It comes down to this: "Truth, Lies & Propaganda: In Africa" is a well written look at what it takes to be a writer and it is a book that I highly recommend.
Her work space is a metaphor for her life as a writer. She overcomes a miserable childhood in Ireland, family pressure to be a secretary, nurse, or teacher, her own queasiness about writing, unhappy years as a teacher, and an unsatisfactory marriage—to take charge of her in-born passion to write, removing obstacles brick by brick. Her narrative chronicles twenty years following her dream from radio announcing to scriptwriting for radio and television to video production.
As she freelances her way through Libya, Botswana, and South Africa, Lucinda opens the reader to a world of new experience, filled with both humor and pathos. Her gigs include announcing at bayonet point for Radio Libya, scripting radio plays for the South African Broadcasting Corporation, writing weekly columns for freebie newspapers, shooting video about rubbish removal, prototype toilets, animal acupuncture, hostels for pregnant girls, and safety training for an electricity supplier.
Her TV programs include shoots about the nutritional virtues of potato chips, and a “get ahead” series about the owner of start-up company who makes asbestos pool pump covers.
Through the years, we see Lucinda’s shy self-image change from “a reliable hack writer who meets her deadlines” to a skilled professional. She overcomes rejections to follow her passion to write, put food on the table, and pay her maxed out credit cards.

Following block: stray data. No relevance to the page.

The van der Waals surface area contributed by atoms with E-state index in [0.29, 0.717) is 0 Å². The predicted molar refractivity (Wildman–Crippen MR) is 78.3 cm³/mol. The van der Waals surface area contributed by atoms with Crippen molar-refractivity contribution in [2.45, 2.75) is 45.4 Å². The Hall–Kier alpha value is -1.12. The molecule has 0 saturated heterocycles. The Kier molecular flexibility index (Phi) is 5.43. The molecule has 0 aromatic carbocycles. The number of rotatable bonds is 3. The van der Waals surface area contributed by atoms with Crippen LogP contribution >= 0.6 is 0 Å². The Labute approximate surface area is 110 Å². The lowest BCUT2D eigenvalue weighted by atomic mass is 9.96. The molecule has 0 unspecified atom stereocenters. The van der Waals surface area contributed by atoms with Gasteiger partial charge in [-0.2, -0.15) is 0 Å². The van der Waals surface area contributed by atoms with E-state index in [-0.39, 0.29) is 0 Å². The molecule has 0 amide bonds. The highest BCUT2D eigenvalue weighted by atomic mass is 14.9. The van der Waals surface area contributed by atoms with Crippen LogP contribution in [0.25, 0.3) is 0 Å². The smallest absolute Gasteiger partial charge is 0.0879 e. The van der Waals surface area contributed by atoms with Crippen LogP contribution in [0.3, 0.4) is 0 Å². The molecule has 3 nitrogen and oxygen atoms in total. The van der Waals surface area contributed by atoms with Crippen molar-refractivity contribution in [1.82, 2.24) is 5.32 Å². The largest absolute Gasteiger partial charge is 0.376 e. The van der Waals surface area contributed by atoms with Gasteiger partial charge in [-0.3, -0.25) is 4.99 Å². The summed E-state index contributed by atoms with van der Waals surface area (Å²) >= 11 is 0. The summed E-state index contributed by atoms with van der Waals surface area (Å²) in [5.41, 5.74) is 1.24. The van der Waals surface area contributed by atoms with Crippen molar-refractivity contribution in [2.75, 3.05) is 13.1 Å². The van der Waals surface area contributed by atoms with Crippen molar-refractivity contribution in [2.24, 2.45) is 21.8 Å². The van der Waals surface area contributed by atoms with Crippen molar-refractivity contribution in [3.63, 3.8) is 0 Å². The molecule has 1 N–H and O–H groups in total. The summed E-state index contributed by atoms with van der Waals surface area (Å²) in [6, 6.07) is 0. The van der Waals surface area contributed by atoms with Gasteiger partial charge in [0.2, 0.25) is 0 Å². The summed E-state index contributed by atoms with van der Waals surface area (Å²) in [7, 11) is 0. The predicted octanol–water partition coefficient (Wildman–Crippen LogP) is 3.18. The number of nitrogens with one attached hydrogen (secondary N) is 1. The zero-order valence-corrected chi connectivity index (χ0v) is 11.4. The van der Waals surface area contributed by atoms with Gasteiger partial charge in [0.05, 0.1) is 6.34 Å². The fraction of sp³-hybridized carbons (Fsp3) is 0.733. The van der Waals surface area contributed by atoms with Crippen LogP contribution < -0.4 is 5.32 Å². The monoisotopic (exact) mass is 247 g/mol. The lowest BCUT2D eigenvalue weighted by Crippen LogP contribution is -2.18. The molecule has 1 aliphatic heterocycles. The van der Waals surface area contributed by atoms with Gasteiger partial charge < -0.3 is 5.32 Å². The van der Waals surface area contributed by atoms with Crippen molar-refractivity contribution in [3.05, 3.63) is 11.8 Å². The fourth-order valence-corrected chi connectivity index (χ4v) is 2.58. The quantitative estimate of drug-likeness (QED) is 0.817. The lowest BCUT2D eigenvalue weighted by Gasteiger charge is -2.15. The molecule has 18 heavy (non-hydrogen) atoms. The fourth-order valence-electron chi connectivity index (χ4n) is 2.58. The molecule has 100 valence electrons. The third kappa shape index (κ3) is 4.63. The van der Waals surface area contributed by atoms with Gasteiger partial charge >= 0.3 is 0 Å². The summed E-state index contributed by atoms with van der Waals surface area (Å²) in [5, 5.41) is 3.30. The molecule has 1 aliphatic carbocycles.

Along the way, appalling situations appear during her assignments, both in organizations (“lies and propaganda”) and also in her field work, often set in urban ghettos or rural squatter camps. Wherever she can, Lucinda positively influences the people she touches with her work, and empathizes with the people of her adopted country. Along with what she observes to be a fatalistic acceptance of a tough life by many South Africans, she celebrates their humor, cheerfulness, and cooperative spirit.
Even though Lucinda is humble about her writing abilities (“my scribbling”), she writes brilliantly with heart, humor, honesty, and lots of spunk. This book stands on its own, but I am eager to read her earlier and later books.
This memoire had me completely fascinated and I couldn’t put it down. What an incredible woman Ms. Clark is. As an indie author I often whine to myself about how difficult it is to crack the literary world. After reading Ms Clarks memoire I have realised that I have absolutely nothing to complain about.
I don’t want to sound like a star struck groupie here but honestly Ms Clark’s story has inspired me beyond words. From holding a radio broadcast at bayonet point to typing a 1 hour play without the letter ‘n’ on the typewriter this woman didn’t let anything get in the way of her reaching her goal. Determined, ambitions and passionate are words I would use to describe this amazing author.
I am from South Africa so there were so many memories that cropped up when reading this story; from the Lion Park to adverts seen on TV, I felt as though I walked this journey with Ms Clark and her story has left me inspired beyond words. (I’m repeating myself here – see what I mean about the start struck groupie stuff)
I have no words except maybe, WOW